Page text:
I have a 17 month old daughter and am wondering just how we'll get much done when we start back with school in another week. She likes (insists!) on being in the middle of everything! Here are some of the activities she likes to do. Some things need an adult eye so that I can remove the activity when things start going in her mouth.
PUTTING THINGS IN, activities:
clothes pins into a plastic drink bottle; I used one that was larger than a coke bottle b/c this is one of the activities she's been doing from 12-13 months (I use the non-hinged clothes pins). This is probably her FAVORITE toy and has been for months and months
square blocks into a square hole (I handmade one out of blocks and a used box; my daughter can't yet put more than one shape in at a time, so I had to make a simple one. Montessori suggests introducing only one shape at a time whereas many toddler toys have three shapes like the circle, square and triangle.)
baby food jar lids into a "mailbox" (decorated box with a slit)
putting matchsticks into a small hole (I use a toothpick holder that has a small hole and also a plastic toothbrush holder that happens to have a hole at the bottom); you could do the same thing with straws if you feel more comfortable with that.
putting dried noodles into an empty cereal box (with holes poked into the front of the box)
putting plastic animals into a decorated box with a hole cut out and "secret door" to pull open and retrieve the animals (my 3 year old helped decorate a box with sea creature stickers, then the whale, star fish, plastic things go "swimming" -- my 3 year old also plays with this)
pompoms into colored silicone muffin cups (Large 1.5 inch pompoms, silicone baking cups I have on hand)
rocks, colored sorting bugs/animals into ice cube tray, I have one for making mini-ice cubes, 60 squares (this is one my daughter will do for a LONG time before she tries putting any in her mouth. That said, I'm always around when she does this and you might not feel comfortable with something so small yet)
plastic milk container lids into colored bowls
metal mixing bowl and various sized spoons
pretend kitchen (plates, bowls, teapot, spoons)
her own box of playing cards (where I don't mind if the cards get bent; we have heaps of cards from airplane trips)
basket of board books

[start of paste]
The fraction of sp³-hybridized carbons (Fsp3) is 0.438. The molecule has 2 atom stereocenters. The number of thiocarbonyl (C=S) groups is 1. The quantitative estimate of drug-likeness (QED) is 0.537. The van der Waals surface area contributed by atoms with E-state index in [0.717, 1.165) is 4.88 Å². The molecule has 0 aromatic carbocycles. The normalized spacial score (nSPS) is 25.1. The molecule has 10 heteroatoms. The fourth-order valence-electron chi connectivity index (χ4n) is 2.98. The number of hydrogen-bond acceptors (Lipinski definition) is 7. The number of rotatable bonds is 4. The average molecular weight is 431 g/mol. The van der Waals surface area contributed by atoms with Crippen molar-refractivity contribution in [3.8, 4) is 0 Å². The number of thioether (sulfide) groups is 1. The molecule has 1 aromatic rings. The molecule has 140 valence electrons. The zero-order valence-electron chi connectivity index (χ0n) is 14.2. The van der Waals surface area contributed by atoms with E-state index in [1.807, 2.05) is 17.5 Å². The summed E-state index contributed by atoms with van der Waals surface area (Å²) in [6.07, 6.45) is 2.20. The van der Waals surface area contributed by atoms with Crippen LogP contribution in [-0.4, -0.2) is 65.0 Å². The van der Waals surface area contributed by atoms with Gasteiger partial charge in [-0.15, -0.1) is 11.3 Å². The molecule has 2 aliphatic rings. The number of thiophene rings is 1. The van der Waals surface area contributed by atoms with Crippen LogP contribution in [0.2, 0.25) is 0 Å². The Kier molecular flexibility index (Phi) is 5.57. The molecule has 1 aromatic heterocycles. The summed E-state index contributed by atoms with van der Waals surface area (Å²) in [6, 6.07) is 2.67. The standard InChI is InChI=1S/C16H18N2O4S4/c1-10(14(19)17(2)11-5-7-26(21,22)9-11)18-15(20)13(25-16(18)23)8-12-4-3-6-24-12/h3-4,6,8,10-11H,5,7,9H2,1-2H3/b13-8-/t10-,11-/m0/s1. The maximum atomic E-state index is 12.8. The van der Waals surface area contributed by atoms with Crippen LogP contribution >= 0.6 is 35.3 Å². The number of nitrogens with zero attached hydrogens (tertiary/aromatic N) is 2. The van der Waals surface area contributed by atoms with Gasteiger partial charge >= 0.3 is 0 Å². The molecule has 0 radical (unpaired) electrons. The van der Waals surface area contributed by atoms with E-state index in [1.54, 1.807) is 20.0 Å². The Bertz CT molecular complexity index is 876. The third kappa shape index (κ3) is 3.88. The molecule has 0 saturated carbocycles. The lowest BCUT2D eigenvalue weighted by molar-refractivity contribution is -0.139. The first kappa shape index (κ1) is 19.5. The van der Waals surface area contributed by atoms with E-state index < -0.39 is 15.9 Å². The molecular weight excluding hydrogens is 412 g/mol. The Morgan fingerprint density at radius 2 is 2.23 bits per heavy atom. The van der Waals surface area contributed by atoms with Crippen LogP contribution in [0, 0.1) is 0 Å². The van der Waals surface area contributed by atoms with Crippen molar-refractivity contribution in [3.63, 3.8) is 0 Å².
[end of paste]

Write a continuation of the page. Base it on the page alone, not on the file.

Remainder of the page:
colorful plastic Easter eggs (she likes to pull them apart)
wooden puzzles (the big kind)
pop-up toy (push a button and the animal pops up; my daughter loves that)
cut up straws on a pipe cleaner: my daughter amazed me last month when she copied my three year old and spent a LONG time putting straws onto plastic string with help. Once I changed the string to pipe cleaners she can do it by herself. She'll spend quite a long time doing that, concentrating very hard. You made need to spend time at first sitting with your child, but they sure do improve quickly
clear contact paper taped securely sticky side up to a tray--they can just play with it (feeling the sticky side and then putting toys onto it and experimenting with pulling the toys off)
coloring -- I offer her colored pencils because she too will eat crayons and markers.
large round stickers--she can pull them off and put them on paper (15 months is probably a bit young but by 17-18 months you might give them a try. I ordered rolls of 100 from Oriental Trading and had my dad ship them over to us, but they're worth it because she can do them on her own!) I remember my son at about 18 months covering himself from head-to-to with stickers!
*****The reality for me at the moment is that I get these activities out, they hold her interest for a little while, but as soon as I'm doing something with the other kids she stops what she's doing and comes over to climb into my lap. Sigh... I just plan to do my best and not to not get worked up if things don't go as I had envisioned.
I really love the ideas for toddlers at Tot School:
she has lot of thumbnail pictures now posted at: http://www.squidoo.com/TotSchool
Oh, one more thought before I go -- when we do school-stuff outside my daughter will happily wander about doing her own thing. That's probably the most independent she'll be.